Regular readers of this blog know that I started to occasionally write on lucid dreaming in 2013. For some odd reason it took me until 2015 to run across an old TedX video by Charlie Morley, whose experiences with the practice mirrored my own. I was impressed by his ability to articulate just how useful lucid dreaming could be for, say, soldiers who suffer from PTSD or just the guy down the street who wants to confront his nightmares. I recently took Mr. Morley’s online course through Awake Academy to see what tricks he might know that I didn’t. I must say that I walked away (or should I say “slept away”?) impressed.
Here is one snippet from Week 2 of the seven-week course that I can vouch for through my own personal experiences:
To believe that your itsy-bitsy me, my, I sense of self that you bring in to the lucid dream state can in any way dominate, subjugate or control the power of the unconscious mind is to ascribe that sense of self and inflated degree of importance. The unconscious mind is awesome in power. As awesomely powerful as the ocean, perhaps. And to quote my friend Robert Waggoner: “Just as no sailor can control the sea, so to does no lucid dreamer control the dream.”
It would be an arrogant sailor to believe that they could control the awesome power of the ocean. And so too, I believe it is an arrogant lucid dreamer who believes that they can in any way control the powerful oceanic unconscious. So drop control. Don’t try it. Instead, turn your attention to making friends. Make an ally out of the unconscious. Be friendly towards it. Go into the dream with open arms saying, “I’m ready to meet the mystery.” If you do that, you’ll still be able to ‘control’ the dream and do whatever you want, but you won’t be doing it from a point of domination or subjugation — You’ll be doing it from a point of friendship.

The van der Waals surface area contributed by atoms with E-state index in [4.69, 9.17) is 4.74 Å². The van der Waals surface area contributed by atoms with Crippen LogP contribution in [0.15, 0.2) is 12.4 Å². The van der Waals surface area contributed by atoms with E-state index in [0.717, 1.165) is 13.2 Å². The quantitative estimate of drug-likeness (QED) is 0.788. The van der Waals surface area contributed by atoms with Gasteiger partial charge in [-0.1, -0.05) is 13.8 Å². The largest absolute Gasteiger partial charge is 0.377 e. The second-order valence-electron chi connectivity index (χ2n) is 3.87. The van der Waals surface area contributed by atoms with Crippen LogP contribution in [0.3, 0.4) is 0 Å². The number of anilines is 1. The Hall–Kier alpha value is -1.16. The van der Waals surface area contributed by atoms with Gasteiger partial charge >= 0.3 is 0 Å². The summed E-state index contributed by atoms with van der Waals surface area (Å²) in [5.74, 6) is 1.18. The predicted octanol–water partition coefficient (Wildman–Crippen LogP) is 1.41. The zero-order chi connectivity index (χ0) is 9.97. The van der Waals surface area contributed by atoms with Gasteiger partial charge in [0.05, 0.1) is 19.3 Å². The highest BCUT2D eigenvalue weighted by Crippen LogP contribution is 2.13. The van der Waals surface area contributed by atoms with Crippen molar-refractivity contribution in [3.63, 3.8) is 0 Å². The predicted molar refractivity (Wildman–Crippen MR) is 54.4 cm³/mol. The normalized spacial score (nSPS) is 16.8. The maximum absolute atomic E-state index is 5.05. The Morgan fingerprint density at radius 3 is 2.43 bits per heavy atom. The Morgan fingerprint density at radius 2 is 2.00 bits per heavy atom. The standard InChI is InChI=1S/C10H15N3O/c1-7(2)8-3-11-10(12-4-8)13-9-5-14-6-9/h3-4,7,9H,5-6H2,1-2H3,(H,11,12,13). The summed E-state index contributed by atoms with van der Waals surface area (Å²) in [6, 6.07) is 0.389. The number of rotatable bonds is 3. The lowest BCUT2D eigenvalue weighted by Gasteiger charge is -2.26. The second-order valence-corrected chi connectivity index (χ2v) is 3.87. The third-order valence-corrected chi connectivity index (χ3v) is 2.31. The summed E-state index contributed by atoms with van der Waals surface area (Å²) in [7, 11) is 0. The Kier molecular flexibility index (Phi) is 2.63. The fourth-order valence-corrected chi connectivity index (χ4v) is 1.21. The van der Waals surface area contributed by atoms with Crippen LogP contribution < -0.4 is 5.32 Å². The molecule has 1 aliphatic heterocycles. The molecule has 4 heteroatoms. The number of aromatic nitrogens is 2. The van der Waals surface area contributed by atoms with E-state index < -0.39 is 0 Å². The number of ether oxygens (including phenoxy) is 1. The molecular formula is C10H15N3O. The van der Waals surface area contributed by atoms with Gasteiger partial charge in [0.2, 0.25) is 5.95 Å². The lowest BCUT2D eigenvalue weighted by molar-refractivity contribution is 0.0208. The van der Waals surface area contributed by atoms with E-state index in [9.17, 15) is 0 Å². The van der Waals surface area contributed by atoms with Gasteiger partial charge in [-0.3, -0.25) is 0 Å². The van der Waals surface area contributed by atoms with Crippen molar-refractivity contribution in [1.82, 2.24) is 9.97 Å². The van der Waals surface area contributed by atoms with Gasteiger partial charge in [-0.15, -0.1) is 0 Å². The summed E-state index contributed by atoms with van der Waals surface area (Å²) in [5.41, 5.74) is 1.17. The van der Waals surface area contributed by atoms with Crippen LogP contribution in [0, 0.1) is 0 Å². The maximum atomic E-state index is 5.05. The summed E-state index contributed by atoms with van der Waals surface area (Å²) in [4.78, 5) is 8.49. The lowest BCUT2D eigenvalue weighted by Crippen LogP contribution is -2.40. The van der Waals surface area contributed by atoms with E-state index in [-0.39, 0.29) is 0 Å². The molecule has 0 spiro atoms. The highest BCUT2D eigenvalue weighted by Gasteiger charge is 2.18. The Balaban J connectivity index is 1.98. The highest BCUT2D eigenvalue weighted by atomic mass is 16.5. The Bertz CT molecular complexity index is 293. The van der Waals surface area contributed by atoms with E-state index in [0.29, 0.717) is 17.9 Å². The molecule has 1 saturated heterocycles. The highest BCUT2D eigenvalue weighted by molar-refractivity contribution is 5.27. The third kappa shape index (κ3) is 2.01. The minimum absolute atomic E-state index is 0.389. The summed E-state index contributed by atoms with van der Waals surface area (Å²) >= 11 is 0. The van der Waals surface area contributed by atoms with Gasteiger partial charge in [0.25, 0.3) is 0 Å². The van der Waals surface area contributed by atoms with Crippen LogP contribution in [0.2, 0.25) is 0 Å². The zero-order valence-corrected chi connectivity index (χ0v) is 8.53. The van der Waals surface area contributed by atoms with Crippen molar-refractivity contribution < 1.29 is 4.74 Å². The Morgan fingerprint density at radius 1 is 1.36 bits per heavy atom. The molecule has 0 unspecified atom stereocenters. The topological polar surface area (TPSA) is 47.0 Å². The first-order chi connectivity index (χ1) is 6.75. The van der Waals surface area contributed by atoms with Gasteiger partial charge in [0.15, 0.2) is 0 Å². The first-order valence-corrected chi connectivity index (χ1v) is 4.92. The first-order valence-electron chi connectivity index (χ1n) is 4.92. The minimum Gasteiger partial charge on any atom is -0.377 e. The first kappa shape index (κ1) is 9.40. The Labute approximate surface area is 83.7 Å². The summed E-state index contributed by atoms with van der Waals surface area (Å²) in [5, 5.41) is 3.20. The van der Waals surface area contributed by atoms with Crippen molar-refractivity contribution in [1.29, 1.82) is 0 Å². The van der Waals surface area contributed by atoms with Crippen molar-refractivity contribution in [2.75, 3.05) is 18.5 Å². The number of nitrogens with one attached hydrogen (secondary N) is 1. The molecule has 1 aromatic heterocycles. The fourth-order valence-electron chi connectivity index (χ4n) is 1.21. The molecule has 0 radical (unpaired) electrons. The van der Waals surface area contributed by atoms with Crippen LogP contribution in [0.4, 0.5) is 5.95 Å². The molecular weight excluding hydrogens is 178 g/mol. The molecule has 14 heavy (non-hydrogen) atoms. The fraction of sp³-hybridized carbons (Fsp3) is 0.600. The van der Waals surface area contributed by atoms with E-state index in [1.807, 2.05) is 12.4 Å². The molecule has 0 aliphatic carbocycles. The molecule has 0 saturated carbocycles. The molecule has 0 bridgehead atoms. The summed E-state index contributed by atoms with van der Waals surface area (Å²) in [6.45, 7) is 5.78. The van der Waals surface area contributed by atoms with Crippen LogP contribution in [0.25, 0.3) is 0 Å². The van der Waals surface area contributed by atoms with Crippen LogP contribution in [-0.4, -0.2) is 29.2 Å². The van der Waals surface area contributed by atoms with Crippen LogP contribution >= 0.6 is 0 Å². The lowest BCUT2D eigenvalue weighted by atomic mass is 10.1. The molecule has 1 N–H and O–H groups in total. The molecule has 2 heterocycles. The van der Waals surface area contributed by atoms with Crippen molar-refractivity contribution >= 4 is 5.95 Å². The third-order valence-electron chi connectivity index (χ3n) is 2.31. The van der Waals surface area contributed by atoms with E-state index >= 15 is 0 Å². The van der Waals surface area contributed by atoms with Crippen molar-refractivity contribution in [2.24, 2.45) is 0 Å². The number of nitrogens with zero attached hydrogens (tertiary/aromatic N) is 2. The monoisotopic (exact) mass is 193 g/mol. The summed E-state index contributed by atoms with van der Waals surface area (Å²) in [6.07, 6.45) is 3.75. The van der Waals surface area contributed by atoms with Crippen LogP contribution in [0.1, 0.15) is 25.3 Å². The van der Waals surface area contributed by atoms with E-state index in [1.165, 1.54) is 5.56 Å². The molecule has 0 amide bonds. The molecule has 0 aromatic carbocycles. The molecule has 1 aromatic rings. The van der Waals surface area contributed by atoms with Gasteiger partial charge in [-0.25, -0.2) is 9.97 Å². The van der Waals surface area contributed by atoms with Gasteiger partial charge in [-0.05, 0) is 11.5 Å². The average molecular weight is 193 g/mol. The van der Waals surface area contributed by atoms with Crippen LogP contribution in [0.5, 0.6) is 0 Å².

Two years ago I was having lucid dreams that lasted 10-15 seconds. Over time that got up to perhaps a minute. These days when I have a lucid dream it feels like I’m lucid from 5-7 minutes. Like Mr. Morley says, the unconscious mind is incredibly powerful; the ocean analogy is spot-on. Likewise, it is possible to essentially become “friends” with your own subconscious. It may sound weird, but it is true.
During a recent lucid dream I asked my unconscious mind to impart wisdom. I was given an answer about certain unchanging elements of man’s nature, and when the tutorial was over and I found myself still lucid I casually asked, “So, I was just wondering, what the heck was that earlier dream I had tonight supposed to symbolize?” Again, my unconscious mind answered. I may not always get the answer I want, and some replies are downright mysterious, but I always wake up having learned something about myself.
There is no way I could fit the knowledge from all seven weeks of Mr. Morley’s course into a single blog post. Besides, that would be incredibly unfair to him and all the hard work he put into the project.
I will say this, however: If you want to start lucid dreaming, then a dream journal is a must. If you have the intention to lucid dream and you write down what you can remember at least five days a week, then you will probably be half-way to obtaining your goal. I would be happy to give you some pointers in the comments section below, but if you really want an assortment of tools for your “dream toolbox,” then I suggest checking out Mr. Morley’s course.
Note: If you regularly read and comment on this blog and you want to take the course — but you find it is too expensive — let me know and I will deposit $60 into a PayPal account for you. That is roughly half the course fee. I will do this for the first TWO “regulars” who make such a request. For those of you who are waiting for me to make contact about T-shirts, just know that I have not forgotten about you. I got a little sidetracked and haven’t been able to finish the design to my liking.